Diplodia Ear Rot Of Corn Is Being Observed In Kentucky


   Diplodia ear rot, caused by the fungus Stenocarpella maydis (formerly known as Diplodia maydis), has been observed in Kentucky corn fields the last couple of weeks. These observations are due to the frequent rainfall that occurred just before and throughout silking. Corn ears are most susceptible to infection by this ear rot fungus from beginning silking to approximately 3 weeks later.
   Signs and Symptoms of Diplodia Ear Rot
   Ears affected by Diplodia may have a white mold growing on and/or between the rows of corn kernels (Figure 1). Ears affected within 2 weeks after silking may be completely “mummified,” while in later infections, a light, cottony growth may be observed growing on the ear. Speck-sized fungal fruiting bodies (pycnidia) will be formed by the Diplodia ear rot fungus, and often can be observed on the sides of the kernels (Figure 2). Unlike most other ear rots, Diplodia ear rot typically starts at the base of the ear and continues to develop towards the tip of the ear.
   What type of losses will be incurred with Diplodia ear rot?
   Affected kernels will be lighter in weight than non-affected kernels, thus, overall test weight can be affected. In fields with high levels of ear rot, discounts applied at the elevator can be expected for presence of damaged kernels. In cases of severe ear rot, the cob may also be rotted, which means that pieces of the cob will not separate well from the grain during harvest. In these cases, additional discounts for presence of foreign material may also be applied at the elevator. Recent research has shown that some isolates of S. maydis may produce mycotoxins; however, no cases of poisoning of livestock that have eaten S. maydis-infected corn have been reported in North America. If feeding grain from ears affected by Diplodia ear rot, it is important to do so cautiously with attention to how livestock respond. It is also possible that other fungi may colonize ears and kernels affected by Diplodia ear rot, and some of these, like Fusarium, may produce mycotoxins that can affect livestock adversely.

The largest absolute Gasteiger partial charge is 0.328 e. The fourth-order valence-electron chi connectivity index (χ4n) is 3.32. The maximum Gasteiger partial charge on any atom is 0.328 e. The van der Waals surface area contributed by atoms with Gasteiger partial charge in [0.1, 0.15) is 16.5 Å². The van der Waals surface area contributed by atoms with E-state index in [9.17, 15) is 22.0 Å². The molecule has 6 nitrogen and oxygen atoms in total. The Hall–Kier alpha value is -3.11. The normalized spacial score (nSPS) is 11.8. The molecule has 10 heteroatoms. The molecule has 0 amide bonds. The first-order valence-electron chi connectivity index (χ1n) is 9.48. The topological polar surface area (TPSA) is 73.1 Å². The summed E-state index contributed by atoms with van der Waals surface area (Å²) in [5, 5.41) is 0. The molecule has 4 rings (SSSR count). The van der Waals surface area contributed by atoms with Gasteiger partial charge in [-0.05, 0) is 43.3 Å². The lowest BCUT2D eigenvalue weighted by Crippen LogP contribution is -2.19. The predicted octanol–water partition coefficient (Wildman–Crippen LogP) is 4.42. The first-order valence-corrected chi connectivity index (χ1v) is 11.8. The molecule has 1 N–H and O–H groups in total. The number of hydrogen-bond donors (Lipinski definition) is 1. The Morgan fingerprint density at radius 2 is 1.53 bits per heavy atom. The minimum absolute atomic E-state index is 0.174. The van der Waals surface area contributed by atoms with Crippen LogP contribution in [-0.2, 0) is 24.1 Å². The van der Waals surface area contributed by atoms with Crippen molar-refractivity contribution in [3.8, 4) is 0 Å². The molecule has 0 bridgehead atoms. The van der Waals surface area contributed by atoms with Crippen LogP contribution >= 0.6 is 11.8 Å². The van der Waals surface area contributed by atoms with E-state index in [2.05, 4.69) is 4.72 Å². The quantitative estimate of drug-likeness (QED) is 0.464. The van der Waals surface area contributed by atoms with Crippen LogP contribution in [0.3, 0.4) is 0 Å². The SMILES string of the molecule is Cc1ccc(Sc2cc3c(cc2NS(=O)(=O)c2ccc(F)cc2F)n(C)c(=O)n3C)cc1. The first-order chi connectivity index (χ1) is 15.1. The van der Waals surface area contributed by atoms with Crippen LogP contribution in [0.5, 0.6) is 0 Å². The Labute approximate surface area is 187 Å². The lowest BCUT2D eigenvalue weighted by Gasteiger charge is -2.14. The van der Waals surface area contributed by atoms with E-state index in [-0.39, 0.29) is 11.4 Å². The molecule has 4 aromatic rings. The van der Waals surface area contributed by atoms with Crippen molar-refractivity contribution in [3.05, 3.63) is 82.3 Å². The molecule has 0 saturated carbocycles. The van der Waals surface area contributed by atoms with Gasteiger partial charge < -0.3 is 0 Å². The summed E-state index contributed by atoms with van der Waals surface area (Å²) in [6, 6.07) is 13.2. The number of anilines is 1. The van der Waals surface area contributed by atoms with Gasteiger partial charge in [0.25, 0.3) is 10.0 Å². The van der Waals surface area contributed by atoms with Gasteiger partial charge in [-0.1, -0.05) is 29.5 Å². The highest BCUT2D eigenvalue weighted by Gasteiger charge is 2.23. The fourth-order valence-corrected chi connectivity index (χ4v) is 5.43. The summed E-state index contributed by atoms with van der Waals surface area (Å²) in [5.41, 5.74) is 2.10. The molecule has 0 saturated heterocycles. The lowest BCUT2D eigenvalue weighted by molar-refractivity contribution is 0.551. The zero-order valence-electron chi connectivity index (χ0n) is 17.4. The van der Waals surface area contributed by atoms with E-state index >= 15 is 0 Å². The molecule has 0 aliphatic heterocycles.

My corn has Diplodia ear rot; what do I do now?
   To prevent additional fungal growth and disease spread within an ear, it is best to harvest affected fields as soon as possible and dry the grain to below 18 percent moisture (or 15 percent moisture for long-term storage). If you have crop insurance, be sure to contact your agent as soon as possible, as some certain documentation may need to be made for a claim to be filed. Moldy grain should always be tested before being fed to livestock.
   What can I do to prevent Diplodia ear rot next year?
   The first step in managing Diplodia ear rot is to choose hybrids with better resistance. Some seed companies provide ratings of their hybrids for their susceptibility to Diplodia ear rot. For 2016, avoid planting corn back into fields that had severe Diplodia ear rot in 2015. Foliar fungicides generally have very little, if any, effect on Diplodia ear rot. ∆
   DR. CARL A. BRADLEY: Extension Plant Pathologist, University of Kentucky

 Figure 1. White, cottony mold beginning at the base of the ear and developing towards the tip, which is typical of Diplodia ear rot.
 Photos: Carl Bradley, UK

 Figure 2. Black specks on kernels are fruiting bodies (pycnidia) produced by the Diplodia ear rot fungus.
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